The Influence of Dense Understory Shrubs on the Ecology of Canopy Tree Recruitment in Southern Appalachian Forests

by Beier, Colin Mitchell

Abstract (Summary)
Suppression of canopy tree recruitment beneath rapidly spreading thickets of Rhododendron maximum L. (Ericaceae) in southern Appalachian forests is an issue of major concern because of the potential impacts on forest productivity, hydrology and wildlife habitat. Many studies have investigated the causes of seedling inhibition beneath dense shrub understories, but few have uncovered specific mechanisms leading to seedling decline. In this study, I have examined the influence of the evergreen understory (R. maximum and Kalmia latifolia L.) on tree recruitment processes at multiple stages - seed rain, seed bank, and post-establishment seedling growth and survivorship. Effects of dense shrub cover on seed rain and seed bank density and composition were examined using a paired treatment design in which samples were collected beneath shrub-influenced and open understories. A second experiment investigated the influence of R. maximum and K. latifolia density on the growth and survivorship of Quercus seedlings, resource availability, and the rates / causes of seedling damage. I found that neither seed rain, nor seed bank density or species richness was inhibited by the presence of R. maximum or K. latifolia. Forest seed banks were dominated by sweet birch (Betula lenta L.), and were compositionally disparate from the overstory. Analysis of resource competition between shrubs and seedlings indicated that seedling performance and survivorship was a negative function of R. maximum density. Open-canopy light availability, nitrogen content in the organic horizon (litter and humus), and soil nutrient availability were potential resource-related mechanisms. Further, I found that the rates of insect herbivory on Quercus seedlings were positively correlated with R. maximum density. Kalmia latifolia had little influence on resource availability, seedling performance or herbivory rates, and does not appear to have a suppressive effect on tree seedlings. Overall, this research indicates that resource competition is the primary mechanism by which seedling suppression occurs beneath R. maximum, and that increased herbivory on seedlings may be an additional mechanism that demands further study.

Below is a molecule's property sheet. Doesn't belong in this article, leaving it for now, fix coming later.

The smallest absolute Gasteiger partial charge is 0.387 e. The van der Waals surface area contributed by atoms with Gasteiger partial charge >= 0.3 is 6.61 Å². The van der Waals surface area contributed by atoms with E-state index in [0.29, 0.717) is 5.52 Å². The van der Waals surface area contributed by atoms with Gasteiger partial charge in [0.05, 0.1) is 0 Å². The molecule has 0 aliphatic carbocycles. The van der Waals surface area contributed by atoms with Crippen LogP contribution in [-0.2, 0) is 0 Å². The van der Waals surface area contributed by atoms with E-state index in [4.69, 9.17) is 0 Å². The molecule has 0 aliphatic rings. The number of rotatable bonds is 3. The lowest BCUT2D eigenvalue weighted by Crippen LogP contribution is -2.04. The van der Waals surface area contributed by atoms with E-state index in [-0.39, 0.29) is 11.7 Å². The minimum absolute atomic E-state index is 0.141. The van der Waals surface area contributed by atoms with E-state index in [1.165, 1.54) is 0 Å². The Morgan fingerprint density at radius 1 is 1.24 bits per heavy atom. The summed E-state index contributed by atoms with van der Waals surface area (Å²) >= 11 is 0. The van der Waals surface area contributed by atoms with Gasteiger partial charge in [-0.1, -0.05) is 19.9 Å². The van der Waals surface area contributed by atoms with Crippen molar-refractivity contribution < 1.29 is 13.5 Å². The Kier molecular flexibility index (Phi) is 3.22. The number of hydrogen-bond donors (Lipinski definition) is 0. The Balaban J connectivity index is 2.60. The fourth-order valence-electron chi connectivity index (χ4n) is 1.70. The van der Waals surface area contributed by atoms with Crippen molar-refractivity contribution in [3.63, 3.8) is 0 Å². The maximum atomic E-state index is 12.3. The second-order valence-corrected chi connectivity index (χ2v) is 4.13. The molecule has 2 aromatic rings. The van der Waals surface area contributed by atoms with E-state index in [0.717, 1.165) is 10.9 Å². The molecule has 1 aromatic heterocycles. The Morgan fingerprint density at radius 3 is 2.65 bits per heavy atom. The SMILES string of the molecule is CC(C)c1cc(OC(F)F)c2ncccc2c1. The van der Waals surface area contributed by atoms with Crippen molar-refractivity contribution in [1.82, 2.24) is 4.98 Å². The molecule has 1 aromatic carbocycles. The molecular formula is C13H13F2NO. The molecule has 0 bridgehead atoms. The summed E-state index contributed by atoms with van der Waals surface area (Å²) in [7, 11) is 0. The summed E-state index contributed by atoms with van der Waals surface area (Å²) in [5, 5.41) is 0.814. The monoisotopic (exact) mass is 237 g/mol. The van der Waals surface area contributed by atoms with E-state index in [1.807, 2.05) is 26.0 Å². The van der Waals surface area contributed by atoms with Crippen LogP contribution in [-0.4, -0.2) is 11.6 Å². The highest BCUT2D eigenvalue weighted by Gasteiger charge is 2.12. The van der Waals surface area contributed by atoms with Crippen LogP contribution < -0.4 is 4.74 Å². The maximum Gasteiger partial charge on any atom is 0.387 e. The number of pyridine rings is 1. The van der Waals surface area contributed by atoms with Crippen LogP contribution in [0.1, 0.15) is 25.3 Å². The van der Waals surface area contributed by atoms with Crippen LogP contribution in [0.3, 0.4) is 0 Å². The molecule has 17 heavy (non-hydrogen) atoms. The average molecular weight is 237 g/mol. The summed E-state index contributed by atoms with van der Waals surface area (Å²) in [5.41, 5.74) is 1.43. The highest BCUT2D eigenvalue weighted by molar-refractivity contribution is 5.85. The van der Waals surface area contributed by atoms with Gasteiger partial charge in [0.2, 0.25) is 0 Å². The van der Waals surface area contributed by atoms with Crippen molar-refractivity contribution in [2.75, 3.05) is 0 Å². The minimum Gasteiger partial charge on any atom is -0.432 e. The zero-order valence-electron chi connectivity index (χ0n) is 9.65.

Bibliographical Information:

Advisor:Robert H Jones; John R Seiler; Erik T Nilsen

School:Virginia Polytechnic Institute and State University

School Location:USA - Virginia

Source Type:Master's Thesis



Date of Publication:07/23/2002

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